Retention and Market Share Claims

Retention and market share claims (PAAB s2.1 & 3.1)

Let’s elaborate on the concept of “directly observable and measurable” through the following examples:

Directly observed/measured

PAAB could consider a reputable database tracking the number of prescriptions dispensed over time to support a claim that a particular product has the highest total number of prescriptions dispensed of all products in a pharmacologic class. In this scenario, the number of prescriptions dispensed for each product is “directly observable”.

Directly observed/measured

Say there is also interest in determining the comparative number of prescriptions dispensed for a particular disease. This would be “directly observable” IF information about the patient’s disease was also entered into the same database when each drug was dispensed. This data could be considered by PAAB for a comparative claim/presentation.

Not directly observed/measured (not accepted)

In the absence of such direct observation, one may decide that an inference of the disease for which each prescription was dispensed will sufficiently suit his/her needs. In that case, the disease for which each prescription was dispensed will be inferred from factors such as:

  • Strength of dose
  • presence/absence of loading dose and titration
  • prescriber specialty
  • concomitant medications
  • prior medications
  • dosage form
  • nature of gaps between refills

Once the corresponding disease has been inferred for each prescription dispensed, only those prescriptions which were dispensed for the disease of interest will be included in the dataset. Now we are ready to compare the number of prescriptions dispensed for that particular disease.

Although this approach may be useful as internal market intelligence, it is not sufficiently substantive for comparative claims in drug advertising. The claim and dataset hinge heavily on various assumptions which are built into the inference. The assumptions cannot be sufficiently substantiated and can potentially lead to misleading comparative claims in advertising. PAAB s2.1 & 3.1.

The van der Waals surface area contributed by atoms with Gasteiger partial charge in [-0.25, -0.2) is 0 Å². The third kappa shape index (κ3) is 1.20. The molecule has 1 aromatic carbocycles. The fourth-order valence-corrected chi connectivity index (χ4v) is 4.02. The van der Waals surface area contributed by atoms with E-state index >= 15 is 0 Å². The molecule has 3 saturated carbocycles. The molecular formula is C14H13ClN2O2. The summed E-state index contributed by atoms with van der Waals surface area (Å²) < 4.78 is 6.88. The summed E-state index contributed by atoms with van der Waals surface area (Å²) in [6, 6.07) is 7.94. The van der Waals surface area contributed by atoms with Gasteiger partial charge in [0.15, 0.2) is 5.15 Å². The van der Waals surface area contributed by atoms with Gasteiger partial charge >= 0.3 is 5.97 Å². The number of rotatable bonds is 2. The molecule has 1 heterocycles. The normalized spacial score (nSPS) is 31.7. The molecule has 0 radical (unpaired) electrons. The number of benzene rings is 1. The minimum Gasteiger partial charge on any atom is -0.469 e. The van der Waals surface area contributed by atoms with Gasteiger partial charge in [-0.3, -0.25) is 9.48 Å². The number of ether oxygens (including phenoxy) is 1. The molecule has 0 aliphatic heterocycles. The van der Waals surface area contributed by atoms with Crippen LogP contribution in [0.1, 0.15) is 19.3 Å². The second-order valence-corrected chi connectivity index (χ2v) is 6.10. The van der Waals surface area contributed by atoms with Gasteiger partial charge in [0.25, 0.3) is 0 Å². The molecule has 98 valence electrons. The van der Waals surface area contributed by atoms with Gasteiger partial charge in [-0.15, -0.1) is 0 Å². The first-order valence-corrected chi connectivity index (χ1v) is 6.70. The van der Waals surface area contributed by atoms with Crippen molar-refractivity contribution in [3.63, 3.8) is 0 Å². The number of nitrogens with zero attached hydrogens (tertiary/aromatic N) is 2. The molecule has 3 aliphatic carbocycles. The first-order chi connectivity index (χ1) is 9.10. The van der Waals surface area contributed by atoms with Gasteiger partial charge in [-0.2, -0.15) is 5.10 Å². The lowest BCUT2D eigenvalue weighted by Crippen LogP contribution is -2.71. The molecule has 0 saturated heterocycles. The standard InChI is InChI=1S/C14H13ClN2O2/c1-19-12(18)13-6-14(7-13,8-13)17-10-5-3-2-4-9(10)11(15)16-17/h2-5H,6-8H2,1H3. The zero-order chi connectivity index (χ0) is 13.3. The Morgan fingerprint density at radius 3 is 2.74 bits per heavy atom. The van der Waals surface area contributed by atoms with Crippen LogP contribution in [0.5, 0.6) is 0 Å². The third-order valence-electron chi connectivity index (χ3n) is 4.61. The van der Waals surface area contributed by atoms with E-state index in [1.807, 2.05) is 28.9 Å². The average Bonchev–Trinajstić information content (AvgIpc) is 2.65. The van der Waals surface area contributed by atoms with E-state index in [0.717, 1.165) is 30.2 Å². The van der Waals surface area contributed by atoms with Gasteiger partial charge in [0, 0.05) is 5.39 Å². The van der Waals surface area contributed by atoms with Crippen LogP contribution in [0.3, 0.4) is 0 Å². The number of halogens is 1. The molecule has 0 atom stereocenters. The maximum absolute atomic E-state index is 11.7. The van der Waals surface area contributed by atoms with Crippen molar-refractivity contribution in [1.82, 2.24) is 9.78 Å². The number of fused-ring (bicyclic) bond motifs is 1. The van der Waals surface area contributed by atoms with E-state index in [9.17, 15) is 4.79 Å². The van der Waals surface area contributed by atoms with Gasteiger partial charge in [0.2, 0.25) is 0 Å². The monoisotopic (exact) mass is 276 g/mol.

Not directly observed/measured (not accepted)

Using the dataset inferred above for the specific disease of interest, we’d like to compare the retention rates for each product in the pharmacological class. Again, not accepted for comparative claims/presentations for the same rationale discussed above.

Not directly observed/measured (not accepted)

Days of supply of each dispensed prescription was estimated from the drug cost and/or dose regimens. Again, not accepted for comparative claims/presentations for the same rationale discussed above.

In closing

For comparative claims and presentations relating to retention or market share, modifying the directly observable dataset through the use of inferences, assumptions, estimations, or extrapolations is not accepted to in drug advertising. Nor is applying inferences, assumptions, estimations, or extrapolations to interpretation of the dataset in order to generate claims/presentations which exceed that which is directly observable.


1. What if the claim/presentation is supported by a letter from the company providing the data?

Nothing changes. The above provisions still apply.

2. What if the sponsor’s product only has one indication?

The above would still apply. One of the comparators likely has more than one indication. Additionally, off-label use cannot be ruled out.

3. Where can I get additional PAAB guidance on market share claims?

Refer to the “PAAB Guidance Document for Market Share Claims in Advertising” on the PAAB website. Visit for more information.

4. Is retention data required to be recent (as required for market share data)?

Yes. Various market factors which can impact retention are dynamic. Although they may be stable for long periods of time, they can also change suddenly and demonstrably. PAAB has encountered instances in which a difference as little as couple of months generated overtly contradictory comparative retention profiles.



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